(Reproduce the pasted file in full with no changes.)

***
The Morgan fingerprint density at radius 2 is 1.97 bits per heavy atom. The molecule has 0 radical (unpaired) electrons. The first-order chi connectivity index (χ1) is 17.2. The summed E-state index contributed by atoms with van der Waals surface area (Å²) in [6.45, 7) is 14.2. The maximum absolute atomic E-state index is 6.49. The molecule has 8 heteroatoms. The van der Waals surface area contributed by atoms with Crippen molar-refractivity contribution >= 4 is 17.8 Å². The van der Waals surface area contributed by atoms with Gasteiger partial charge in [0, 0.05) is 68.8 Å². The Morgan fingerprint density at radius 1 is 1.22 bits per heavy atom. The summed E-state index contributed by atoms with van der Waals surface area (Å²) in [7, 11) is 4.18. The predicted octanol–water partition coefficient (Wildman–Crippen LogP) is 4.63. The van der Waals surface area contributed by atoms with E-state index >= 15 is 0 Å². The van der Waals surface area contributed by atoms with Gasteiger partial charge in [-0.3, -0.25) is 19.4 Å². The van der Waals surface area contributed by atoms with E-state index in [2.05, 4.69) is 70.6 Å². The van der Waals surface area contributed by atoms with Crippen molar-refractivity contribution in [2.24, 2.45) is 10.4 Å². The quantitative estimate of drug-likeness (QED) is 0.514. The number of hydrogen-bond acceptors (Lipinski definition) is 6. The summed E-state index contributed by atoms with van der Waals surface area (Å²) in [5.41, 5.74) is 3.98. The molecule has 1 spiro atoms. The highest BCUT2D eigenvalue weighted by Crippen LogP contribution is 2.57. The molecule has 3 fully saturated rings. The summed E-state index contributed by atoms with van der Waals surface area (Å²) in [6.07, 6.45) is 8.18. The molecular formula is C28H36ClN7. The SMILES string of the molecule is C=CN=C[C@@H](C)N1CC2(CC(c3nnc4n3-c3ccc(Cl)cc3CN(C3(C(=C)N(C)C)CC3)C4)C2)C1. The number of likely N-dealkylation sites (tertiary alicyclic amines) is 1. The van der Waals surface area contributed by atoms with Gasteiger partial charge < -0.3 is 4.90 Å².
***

The Morgan fingerprint density at radius 2 is 1.97 bits per heavy atom. The molecule has 0 radical (unpaired) electrons. The first-order chi connectivity index (χ1) is 17.2. The summed E-state index contributed by atoms with van der Waals surface area (Å²) in [6.45, 7) is 14.2. The maximum absolute atomic E-state index is 6.49. The molecule has 8 heteroatoms. The van der Waals surface area contributed by atoms with Crippen molar-refractivity contribution >= 4 is 17.8 Å². The van der Waals surface area contributed by atoms with Gasteiger partial charge in [0, 0.05) is 68.8 Å². The Morgan fingerprint density at radius 1 is 1.22 bits per heavy atom. The summed E-state index contributed by atoms with van der Waals surface area (Å²) in [7, 11) is 4.18. The predicted octanol–water partition coefficient (Wildman–Crippen LogP) is 4.63. The van der Waals surface area contributed by atoms with E-state index >= 15 is 0 Å². The van der Waals surface area contributed by atoms with Gasteiger partial charge in [-0.3, -0.25) is 19.4 Å². The van der Waals surface area contributed by atoms with E-state index in [2.05, 4.69) is 70.6 Å². The van der Waals surface area contributed by atoms with Crippen molar-refractivity contribution in [2.24, 2.45) is 10.4 Å². The quantitative estimate of drug-likeness (QED) is 0.514. The number of hydrogen-bond acceptors (Lipinski definition) is 6. The summed E-state index contributed by atoms with van der Waals surface area (Å²) in [5.41, 5.74) is 3.98. The molecule has 1 spiro atoms. The highest BCUT2D eigenvalue weighted by Crippen LogP contribution is 2.57. The molecule has 3 fully saturated rings. The summed E-state index contributed by atoms with van der Waals surface area (Å²) in [6.07, 6.45) is 8.18. The molecular formula is C28H36ClN7. The SMILES string of the molecule is C=CN=C[C@@H](C)N1CC2(CC(c3nnc4n3-c3ccc(Cl)cc3CN(C3(C(=C)N(C)C)CC3)C4)C2)C1. The number of likely N-dealkylation sites (tertiary alicyclic amines) is 1. The van der Waals surface area contributed by atoms with Gasteiger partial charge < -0.3 is 4.90 Å².